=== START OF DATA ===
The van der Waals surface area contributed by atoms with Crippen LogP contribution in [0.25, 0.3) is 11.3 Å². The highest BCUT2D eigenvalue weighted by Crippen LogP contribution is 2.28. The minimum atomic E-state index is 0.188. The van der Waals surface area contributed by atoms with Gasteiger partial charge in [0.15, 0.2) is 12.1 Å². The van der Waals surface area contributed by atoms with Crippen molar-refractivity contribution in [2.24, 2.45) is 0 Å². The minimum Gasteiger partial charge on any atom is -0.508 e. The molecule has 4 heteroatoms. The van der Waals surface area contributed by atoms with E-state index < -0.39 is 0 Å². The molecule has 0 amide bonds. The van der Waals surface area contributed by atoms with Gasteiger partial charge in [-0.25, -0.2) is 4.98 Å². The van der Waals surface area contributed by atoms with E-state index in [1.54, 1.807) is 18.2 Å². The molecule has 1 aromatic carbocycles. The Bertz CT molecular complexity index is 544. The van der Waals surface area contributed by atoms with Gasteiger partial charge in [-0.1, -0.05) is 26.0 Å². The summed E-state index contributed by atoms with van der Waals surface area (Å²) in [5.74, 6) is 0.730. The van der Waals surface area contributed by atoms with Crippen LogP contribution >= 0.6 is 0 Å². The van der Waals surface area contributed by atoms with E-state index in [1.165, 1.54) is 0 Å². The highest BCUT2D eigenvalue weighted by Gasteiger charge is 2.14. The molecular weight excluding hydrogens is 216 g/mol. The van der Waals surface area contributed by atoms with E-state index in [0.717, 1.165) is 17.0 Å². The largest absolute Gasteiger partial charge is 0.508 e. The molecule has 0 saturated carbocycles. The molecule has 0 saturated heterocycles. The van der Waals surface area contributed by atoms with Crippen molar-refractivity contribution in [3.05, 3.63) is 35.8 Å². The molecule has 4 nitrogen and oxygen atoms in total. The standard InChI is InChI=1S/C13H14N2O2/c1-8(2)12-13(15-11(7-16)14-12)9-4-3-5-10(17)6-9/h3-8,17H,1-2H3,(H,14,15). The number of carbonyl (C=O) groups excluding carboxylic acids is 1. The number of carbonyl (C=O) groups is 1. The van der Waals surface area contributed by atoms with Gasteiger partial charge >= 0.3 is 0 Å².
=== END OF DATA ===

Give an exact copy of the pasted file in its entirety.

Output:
The van der Waals surface area contributed by atoms with Crippen LogP contribution in [0.25, 0.3) is 11.3 Å². The highest BCUT2D eigenvalue weighted by Crippen LogP contribution is 2.28. The minimum atomic E-state index is 0.188. The van der Waals surface area contributed by atoms with Gasteiger partial charge in [0.15, 0.2) is 12.1 Å². The van der Waals surface area contributed by atoms with Crippen molar-refractivity contribution in [2.24, 2.45) is 0 Å². The minimum Gasteiger partial charge on any atom is -0.508 e. The molecule has 4 heteroatoms. The van der Waals surface area contributed by atoms with E-state index < -0.39 is 0 Å². The molecule has 0 amide bonds. The van der Waals surface area contributed by atoms with Gasteiger partial charge in [-0.25, -0.2) is 4.98 Å². The van der Waals surface area contributed by atoms with E-state index in [1.54, 1.807) is 18.2 Å². The molecule has 1 aromatic carbocycles. The Bertz CT molecular complexity index is 544. The van der Waals surface area contributed by atoms with Gasteiger partial charge in [-0.1, -0.05) is 26.0 Å². The summed E-state index contributed by atoms with van der Waals surface area (Å²) in [5.74, 6) is 0.730. The van der Waals surface area contributed by atoms with Crippen LogP contribution >= 0.6 is 0 Å². The van der Waals surface area contributed by atoms with E-state index in [1.165, 1.54) is 0 Å². The highest BCUT2D eigenvalue weighted by Gasteiger charge is 2.14. The molecular weight excluding hydrogens is 216 g/mol. The van der Waals surface area contributed by atoms with E-state index in [0.717, 1.165) is 17.0 Å². The largest absolute Gasteiger partial charge is 0.508 e. The molecule has 0 saturated carbocycles. The molecule has 0 saturated heterocycles. The van der Waals surface area contributed by atoms with Crippen molar-refractivity contribution in [3.05, 3.63) is 35.8 Å². The molecule has 4 nitrogen and oxygen atoms in total. The standard InChI is InChI=1S/C13H14N2O2/c1-8(2)12-13(15-11(7-16)14-12)9-4-3-5-10(17)6-9/h3-8,17H,1-2H3,(H,14,15). The number of carbonyl (C=O) groups excluding carboxylic acids is 1. The number of carbonyl (C=O) groups is 1. The van der Waals surface area contributed by atoms with Gasteiger partial charge >= 0.3 is 0 Å².